Windows users are constantly faced with the problem that they do not know whether they have a 32-bit or a 64-bit Windows installation . This should be checked just before new software installations and the appropriate x86 or x64 installation should be carried out. We would like to introduce you to a few ways here that you can easily determine which Windows system architecture you have.
Query x86 or x64 via DOS command
The quickest way is to query the installed Windows operating system using the following command.
As you can see here, the result is ” AMD64 “. In this case you have a ” Windows 64-bit installation “. The output ” x86 ” is a Windows 32-bit installation.
Query Windows system type
Another option is to use the Windows Settings app, which you can open using the following key combination.
Then you have to enter the following search term in the Windows 10 search window.
After confirming the option ” Show processor information ” you will see the following display.
Here you can see under the list type ” system type ” what Windows installation has. In this case it is a 64-bit Windows 10 system.
Windows system information
There is another option by pressing the following key combination (Windows key + pause).
You will then be shown a part of the Windows Control Panel , which also includes the Windows system type , as you can see below.
The Windows system type is also displayed here, as in the “Windows 10 Settings app”. In this case it is a ” 64-bit operating system, x64-based processor “.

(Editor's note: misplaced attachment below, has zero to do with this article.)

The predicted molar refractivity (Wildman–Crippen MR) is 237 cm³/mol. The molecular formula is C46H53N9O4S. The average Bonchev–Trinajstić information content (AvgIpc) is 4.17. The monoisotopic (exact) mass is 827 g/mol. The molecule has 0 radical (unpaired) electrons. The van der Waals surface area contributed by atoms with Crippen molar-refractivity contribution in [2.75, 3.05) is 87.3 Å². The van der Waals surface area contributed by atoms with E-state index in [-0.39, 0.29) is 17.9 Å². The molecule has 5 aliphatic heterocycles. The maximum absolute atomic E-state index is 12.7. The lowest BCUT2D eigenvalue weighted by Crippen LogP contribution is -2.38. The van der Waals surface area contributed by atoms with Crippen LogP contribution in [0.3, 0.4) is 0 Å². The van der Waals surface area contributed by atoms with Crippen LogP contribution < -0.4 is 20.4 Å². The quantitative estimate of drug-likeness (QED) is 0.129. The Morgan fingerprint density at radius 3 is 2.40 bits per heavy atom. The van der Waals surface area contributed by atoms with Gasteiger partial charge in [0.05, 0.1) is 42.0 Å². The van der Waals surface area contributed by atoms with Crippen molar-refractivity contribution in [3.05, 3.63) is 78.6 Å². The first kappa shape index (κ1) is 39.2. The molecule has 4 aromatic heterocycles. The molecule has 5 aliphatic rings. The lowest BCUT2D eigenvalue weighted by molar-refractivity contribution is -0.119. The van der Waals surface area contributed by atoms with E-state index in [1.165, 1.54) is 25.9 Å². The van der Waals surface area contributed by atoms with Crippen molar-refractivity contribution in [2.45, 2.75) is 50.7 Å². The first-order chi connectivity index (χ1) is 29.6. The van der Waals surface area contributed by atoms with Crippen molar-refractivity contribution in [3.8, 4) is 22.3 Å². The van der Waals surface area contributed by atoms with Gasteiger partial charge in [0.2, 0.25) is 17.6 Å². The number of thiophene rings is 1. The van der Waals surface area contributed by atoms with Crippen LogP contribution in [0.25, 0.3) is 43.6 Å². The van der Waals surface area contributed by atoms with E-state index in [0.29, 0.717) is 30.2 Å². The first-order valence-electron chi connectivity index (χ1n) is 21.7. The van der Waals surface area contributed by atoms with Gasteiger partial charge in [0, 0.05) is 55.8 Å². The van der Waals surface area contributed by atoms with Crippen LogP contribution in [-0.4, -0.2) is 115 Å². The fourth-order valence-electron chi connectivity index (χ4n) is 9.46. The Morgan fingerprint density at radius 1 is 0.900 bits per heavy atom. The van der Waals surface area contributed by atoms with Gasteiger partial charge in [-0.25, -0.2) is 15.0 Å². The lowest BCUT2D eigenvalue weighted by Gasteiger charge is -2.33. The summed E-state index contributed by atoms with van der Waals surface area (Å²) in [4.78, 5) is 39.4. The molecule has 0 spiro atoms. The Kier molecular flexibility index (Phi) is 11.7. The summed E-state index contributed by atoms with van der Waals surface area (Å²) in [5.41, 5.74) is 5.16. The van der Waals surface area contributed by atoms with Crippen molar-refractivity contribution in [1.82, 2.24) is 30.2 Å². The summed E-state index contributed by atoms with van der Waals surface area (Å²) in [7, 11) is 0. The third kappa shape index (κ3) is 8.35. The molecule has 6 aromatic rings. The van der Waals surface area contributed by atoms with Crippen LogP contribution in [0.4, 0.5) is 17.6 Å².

Read Windows system type via PowerShell
The last option is to design the desired Windows processor information via the PowerShell. To do this, you have to issue the following PowerShell command.
Get-WmiObject -Class Win32_ComputerSystem -ComputerName. | Select-Object -Property SystemType
Below we have shown you an example of this PowerShell command.
The result is ” x64-based PC “.
If you are interested in other Windows tips and tricks , we recommend the following posts.
– Activate F8 key when booting Windows 10
– Hide or remove pages and options from the Windows 10 Settings app – Delete
Windows swap file by security policy on shutdown
– Activate Godmode under Windows 10
– Lock workstation (Windows lock) with the Windows Deactivate key + “L”
– query Windows version from USB installation stick
– deactivate autoplay in Windows 10
– display or adjust Windows 10 indexing settings (options)
– install new fonts in Windows 10
– point and print problems when installing printer drivers on Windows 10
– Windows 10 defer installation of feature updates via group policy